Final Fantasy XV: Hype and Hate

There’s an incessant, and unrelenting amount of expression, transitioning to an entirely negative state, being unleashed upon Final Fantasy XV right now. After a presentation, coupled with a trailer, left gamers with less content than they expected to be exposed to resulting in one of the most unprecedented backlashes against the game since before it’s reintroduction as Final Fantasy XV, I felt I needed to step into the conversational chaos as well. I think it’s safe to say that what we were shown was unexpected, but I think those clamoring that the ship has now sunk are speaking much to early, and most importantly, forgetting what we have lying in front of us as evidence to the contrary.

The Chocobos are All in a Row

First off, let’s discuss the development and media coverage pace. What’s really bothering me is that most people are reacting to this week’s Gamescom presentation as if it was the only thing we’ve gotten to see for years. But if you zoom out a bit, you’ll see that we have been getting a TON of glimpses at this game including a lengthy playable demo that came out not even half a year ago. Is our patience really stretched that thin? Does every single video they show of this game have to be a dense blow-by-blow of the entire game’s contents? The rate that they are divulging new information and showing new gameplay has been on par with any other normal game in development. We just have to learn to let go of it’s troubled development as Versus XIII and look at this like a game that was announced in 2013, not 2006, because despite the fact that it’s the same world, it’s clearly a whole different game, technically speaking.

On top of this, they already said that they are having another presentation in LESS THAN A MONTH. At the end of August, there will be another presentation for PAX, and again in September for Tokyo Game Show. I don’t know about you, but that’s more coverage than I tend to hope for regarding any game in development.

The Crystals Still Shine

Some of the fans just don’t realize they are getting what they asked for. Back when they were getting nothing but gameplay, and thorough looks at the combat and exploration, everyone was screaming blasphemy because it looked like the game’s dark tone and grim, emotional story had been swept under the rug. I said it back then, and I can say it with proof now, the original tone and focus of the game remains very much intact, and that’s exactly what Square intended to do with their Gamescom “Dawn” trailer. So now that fans finally got the “mood” they have been wishing for, they are now infuriated because we actually didn’t get a lengthy, gameplay-ridden trailer for once.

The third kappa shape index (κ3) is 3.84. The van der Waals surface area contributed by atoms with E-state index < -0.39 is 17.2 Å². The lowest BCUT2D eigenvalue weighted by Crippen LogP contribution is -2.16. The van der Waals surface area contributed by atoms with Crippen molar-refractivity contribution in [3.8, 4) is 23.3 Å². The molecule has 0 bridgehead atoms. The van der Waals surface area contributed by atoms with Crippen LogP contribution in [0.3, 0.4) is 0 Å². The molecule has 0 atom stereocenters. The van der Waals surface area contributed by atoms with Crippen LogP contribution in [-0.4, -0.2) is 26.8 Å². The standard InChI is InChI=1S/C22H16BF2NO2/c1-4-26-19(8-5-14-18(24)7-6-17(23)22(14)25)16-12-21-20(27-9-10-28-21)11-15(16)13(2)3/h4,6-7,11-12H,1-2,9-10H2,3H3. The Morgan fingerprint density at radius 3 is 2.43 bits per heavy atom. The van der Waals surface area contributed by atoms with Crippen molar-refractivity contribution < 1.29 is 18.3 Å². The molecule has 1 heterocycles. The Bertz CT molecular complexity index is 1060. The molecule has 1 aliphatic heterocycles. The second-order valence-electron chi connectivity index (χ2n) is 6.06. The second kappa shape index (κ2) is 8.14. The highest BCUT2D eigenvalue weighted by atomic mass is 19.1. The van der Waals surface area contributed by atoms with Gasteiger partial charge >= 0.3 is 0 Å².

I, for one, am very happy that this trailer managed to evoke the exact same feelings of carefully extracted empathy and sorrow that the original 2006 trailer did. In fact, if any trailer were to sell me on the atmosphere and mood of the game since it’s re-reveal as Final Fantasy XV, this would be it. A trailer that literally spends an entire minute on a father and son simply having an emotional moment stands as a hallmark to me compared to all these other blockbuster-paced video games. The somber grace that was hung like a veil over Versus XIII has now been draped over Final Fantasy XV as well. This is still the same experience we all wanted. Also, I think many people are overlooking the fact that we also got an uninterrupted look at a marlboro from a completely new area in the game. That’s progress, ya’ll.

All Strength, No Accuracy.

Any change in this game from Versus XIII is looked at in a very unfair light, and most of the time, the response is negative for no logical reason that I can agree with. Noctis’ dad looked different, and many are disappointed. The fact that airships might not make the cut are causing people to think that this game is still nothing but a notebook’s worth of conception and that they have no idea what they are doing. All of these accusations are really just a generally negative mental state lashing out at whatever justification it can seek. Noctis’ dad still looks regal, imposing, and wealthy. The promise of airships is just a superfluous feature to appeal to long time FF fans, and it clearly has no plot-relevance, therefore, I’m glad that they are focusing on what matters to the story of this singular game over the staples of the franchise as a whole.